As I’ve written about in several of my recent blog posts, one of my biggest projects these days has been improving my diet and increasing my fitness, all in an effort to lose weight.
Of course, there are other motivations — generally feeling healthier & stronger and, from a mental standpoint, giving me something that I can focus on and feel control over. But the weight loss aspect — seeing those numbers go down on the scale — has given me an objective, concrete way to measure and track my progress.
Unfortunately, this past week, I experienced something that almost everyone on a weight loss journey does — I hit a plateau. Absolutely no weight loss; in fact, I gained .2 lbs! And it’s not like I wavered from my routine — I kept within my daily calorie limits and followed my exercise schedule.
It’s just so frustrating when you do everything “right”, but you stop seeing results!
I feel like this happens with more than just weight loss. Career. Relationships. Hobbies. You’ll have a goal in mind. You create a plan to get to that goal. You execute that plan and see yourself getting closer and closer to your goal. But then, suddenly, you stop seeing progress.
At this point, there seems to be three options:
1) Give up
It can be easy to throw your hands up in the air and exclaim, “I wasted all that time following a plan that’s not even going to get me to my goal! It’s no use doing that anymore!”
When it comes to weight loss, this is when you give up on exercise and start binging on that fast food and desserts. And faster than you lost it, those pounds return … and then some.
Of course, this mentality is so illogical. A plan that gets you part-way to your goal is not a waste of time at all. It allowed you to make progress. It delivered results. So it didn’t get you all the way. At least it got you closer.
I definitely had this little voice in the back of my head, but luckily I haven’t acted on it.
2) Keep going as-is
With this option, there is a hope that the plateau is just a fluke; that you’ll get over the bump and start seeing results again.
And I think sometimes this is true. When it comes to weight loss, there are factors outside of diet and exercise that can affect weight loss. Maybe I didn’t get enough sleep this past week and it messed with my hormones. Maybe I had more salt than usual and it’s causing water retention.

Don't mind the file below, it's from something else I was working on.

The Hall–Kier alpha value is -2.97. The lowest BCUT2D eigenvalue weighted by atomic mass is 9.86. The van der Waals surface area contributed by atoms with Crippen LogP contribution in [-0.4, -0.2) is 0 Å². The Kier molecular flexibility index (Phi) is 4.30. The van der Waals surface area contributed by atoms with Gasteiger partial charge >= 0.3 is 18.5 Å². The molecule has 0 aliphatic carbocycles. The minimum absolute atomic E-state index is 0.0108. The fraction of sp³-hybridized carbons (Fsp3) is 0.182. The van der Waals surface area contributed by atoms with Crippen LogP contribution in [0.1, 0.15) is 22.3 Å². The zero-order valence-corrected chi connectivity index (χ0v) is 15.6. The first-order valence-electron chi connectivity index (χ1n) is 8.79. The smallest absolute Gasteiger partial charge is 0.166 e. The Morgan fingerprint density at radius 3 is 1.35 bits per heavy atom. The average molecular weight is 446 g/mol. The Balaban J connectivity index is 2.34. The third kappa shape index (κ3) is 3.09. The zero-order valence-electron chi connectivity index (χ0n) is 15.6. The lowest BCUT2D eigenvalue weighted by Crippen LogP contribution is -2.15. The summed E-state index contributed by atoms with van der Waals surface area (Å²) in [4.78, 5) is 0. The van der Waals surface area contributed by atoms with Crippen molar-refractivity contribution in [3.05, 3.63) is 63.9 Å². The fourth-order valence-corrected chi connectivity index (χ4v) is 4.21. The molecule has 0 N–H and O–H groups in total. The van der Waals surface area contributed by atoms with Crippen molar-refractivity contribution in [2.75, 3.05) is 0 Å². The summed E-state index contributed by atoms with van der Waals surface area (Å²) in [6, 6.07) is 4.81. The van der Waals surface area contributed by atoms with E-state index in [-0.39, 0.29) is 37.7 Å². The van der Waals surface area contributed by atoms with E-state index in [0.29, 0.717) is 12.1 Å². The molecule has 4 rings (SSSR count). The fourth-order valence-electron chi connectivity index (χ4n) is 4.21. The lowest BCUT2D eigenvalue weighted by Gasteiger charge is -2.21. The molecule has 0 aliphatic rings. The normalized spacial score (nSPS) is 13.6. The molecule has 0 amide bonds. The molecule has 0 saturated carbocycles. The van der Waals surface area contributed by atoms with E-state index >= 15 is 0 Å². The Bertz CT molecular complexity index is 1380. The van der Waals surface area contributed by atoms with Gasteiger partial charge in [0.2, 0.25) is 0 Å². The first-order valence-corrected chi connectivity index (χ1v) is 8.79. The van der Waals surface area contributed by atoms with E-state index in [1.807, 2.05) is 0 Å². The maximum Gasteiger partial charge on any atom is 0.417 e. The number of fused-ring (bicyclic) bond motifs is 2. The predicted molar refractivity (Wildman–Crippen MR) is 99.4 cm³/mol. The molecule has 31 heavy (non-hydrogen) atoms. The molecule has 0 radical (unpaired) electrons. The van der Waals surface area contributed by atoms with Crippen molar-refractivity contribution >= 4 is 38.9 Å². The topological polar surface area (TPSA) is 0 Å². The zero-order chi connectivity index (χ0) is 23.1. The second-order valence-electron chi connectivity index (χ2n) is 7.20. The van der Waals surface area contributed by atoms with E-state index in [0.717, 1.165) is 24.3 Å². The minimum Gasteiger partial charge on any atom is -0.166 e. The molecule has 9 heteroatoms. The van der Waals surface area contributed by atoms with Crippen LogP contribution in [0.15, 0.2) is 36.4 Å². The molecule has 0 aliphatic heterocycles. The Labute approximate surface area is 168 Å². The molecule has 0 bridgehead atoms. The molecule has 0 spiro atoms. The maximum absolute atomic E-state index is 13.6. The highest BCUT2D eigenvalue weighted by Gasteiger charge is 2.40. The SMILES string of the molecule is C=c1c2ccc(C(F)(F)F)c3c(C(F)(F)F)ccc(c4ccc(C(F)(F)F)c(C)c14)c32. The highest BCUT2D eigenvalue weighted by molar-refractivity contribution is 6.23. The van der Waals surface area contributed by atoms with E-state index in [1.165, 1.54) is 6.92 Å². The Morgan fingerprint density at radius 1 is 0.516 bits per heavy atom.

There can be a benefit to sticking with a plan for a little while after first experiencing a plateau. And this is essentially what I’ve done for the last couple of days after seeing my lack of progress on the scale.
But if a plateau lasts for a few weeks, it’s definitely time to change something. Which brings us to …
3) Find a new plan
I feel like those “glass-half-full” types of people automatically have this instinct. They see a plateau as an opportunity to shift gears and try something new. What an exciting new adventure!
For those of us who don’t naturally have this response, it may take us a little longer to get to this option. It can just be overwhelming to think of where to start. Usually, we put a lot of thought in creating our original plan, assuming that it would get us to our goal. So what went wrong?
Sometimes, it’s near impossible to figure out what went wrong, so you just have to test out different plans to find what is right. This trial and error, of course, can be frustrating. But I think it’s key to keep in mind that you might try a new plan and it won’t work either.
This is the stage I want to get to. Figure out a new plan and test it out for a while.
And this is coming at a good time because I think I’ve also hit a plateau with my career exploration. As I wrote about just last week, I have been completely unproductive in that arena.
There are definitely times when I feel like giving up. I find myself peeking at job openings in my old field just because I know I’m qualified and could probably get hired. But how is that going to help anything if I’m just back to being miserable???
And, of course, I’m currently in that stage of just sticking it out. But it’s been weeks since I’ve made any progress on my career exploration.
So, it’s time to think of a new plan. Try it out. And accept that it may not work and I may have to try something different all over again.